We knew SARS-CoV-2 could spread 1 of 2 ways: large virus-carrying droplets that enter through the nose, mouth, and eyes, as well as miniscule airborne droplets of virus that float in the air and travel further than 6 feet. However, prior to Omicron, transmission of these smaller droplets via the air was not as frequent. But with Omicron, while it still travels by larger respiratory droplets, it appears to have more airborne spread.
In late December, The Lancet Regional Health published results of research conducted one month earlier at a designated quarantine hotel in Hong Kong.5 The index case was housed in the room across a hallway from the second case, who developed their case 8 days into quarantine. Testing showed the Omicron variant in both cases. Environmental testing of the walls and ceiling suggested airborne spread of the virus in places unreachable by large respiratory droplets.
Now with Omicron, people need to wear high-filtering masks that fit tight against the face, such as a N95, KN-95, or KF-94 if possible. And when removing the mask to eat and drink, one should be in well-ventilated areas, away from others.
People should avoid getting Omicron, regardless of vaccination status. This variant is so infectious that, compared to the Delta variant, people are twice as likely to infect others that live with them. And infecting others leads to a chain of transmission that can close schools, take over hospital beds, and disable or kill the most vulnerable in our communities.
Public and private behavior, and public policy
In July, months before that WHO announced Omicron’s existence, Rella and colleagues reported in Scientific Reports on the outcome of a new model designed to show how a vaccine-resistant strain could rapidly transmit through a highly vaccinated population if transmission mitigation interventions are dropped too soon.6
The authors wrote that the success of a vaccine-resistant strain making inroads into a population depends on the obvious – it finds populations with a low rate of vaccination. What is not so obvious, the authors wrote, is that a vaccine-resistant virus does its worst when transmission is not well controlled in a highly vaccinated population. What can prevent a surge like this are social behaviors and public policy that decrease the chain of transmission of SARS-CoV-2, such as vaccination, masking, and testing.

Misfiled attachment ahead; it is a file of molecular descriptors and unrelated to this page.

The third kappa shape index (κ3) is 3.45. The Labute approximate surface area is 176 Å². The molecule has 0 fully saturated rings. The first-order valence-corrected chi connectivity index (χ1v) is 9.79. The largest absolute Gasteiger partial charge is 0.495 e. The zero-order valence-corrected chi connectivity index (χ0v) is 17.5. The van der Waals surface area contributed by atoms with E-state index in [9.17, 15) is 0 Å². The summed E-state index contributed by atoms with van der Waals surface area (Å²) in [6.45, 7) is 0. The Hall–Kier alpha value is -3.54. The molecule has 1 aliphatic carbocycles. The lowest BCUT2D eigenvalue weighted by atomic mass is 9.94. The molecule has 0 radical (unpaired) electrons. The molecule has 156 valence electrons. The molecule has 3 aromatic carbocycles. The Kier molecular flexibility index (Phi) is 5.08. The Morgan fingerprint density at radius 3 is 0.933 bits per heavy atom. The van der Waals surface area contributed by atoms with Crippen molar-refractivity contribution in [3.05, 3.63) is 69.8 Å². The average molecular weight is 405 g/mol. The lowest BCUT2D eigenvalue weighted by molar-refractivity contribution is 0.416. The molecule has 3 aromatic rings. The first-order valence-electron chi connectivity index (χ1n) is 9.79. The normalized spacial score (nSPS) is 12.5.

It is people’s behavior, and ineffective public policy, that are so frustrating to us. The WHO’s secretary general warned against relying solely on vaccines in December. “Vaccines alone will not get any country out of this crisis.”
Omicron takes a new mindset. What we were doing before is not protecting now. Unchecked spread is overwhelming our health care systems and putting the vulnerable in our population at risk. The ramification of this unchecked spread reaches everywhere – into the economy, our educational system, and our nation’s mental health.
When the pandemic started, the policies to control its spread rested on local government and public agencies; we all would have been better served had there been a unified, national response to an infectious threat that does not obey municipal or state boundaries.
The universal sentiment among health care workers is frustration with local and state governments that are either dictating policy that can harm the public we are trying to protect.
As of September, at least 23 state legislatures have passed laws changing a governor’s executive power reach. Many have taken it away. Others are fighting in the courts over mask mandates.
As for when the pandemic will subside, that appears to be up to the public and public policy makers. They will determine how long this will last and how many will die or be disabled before its end.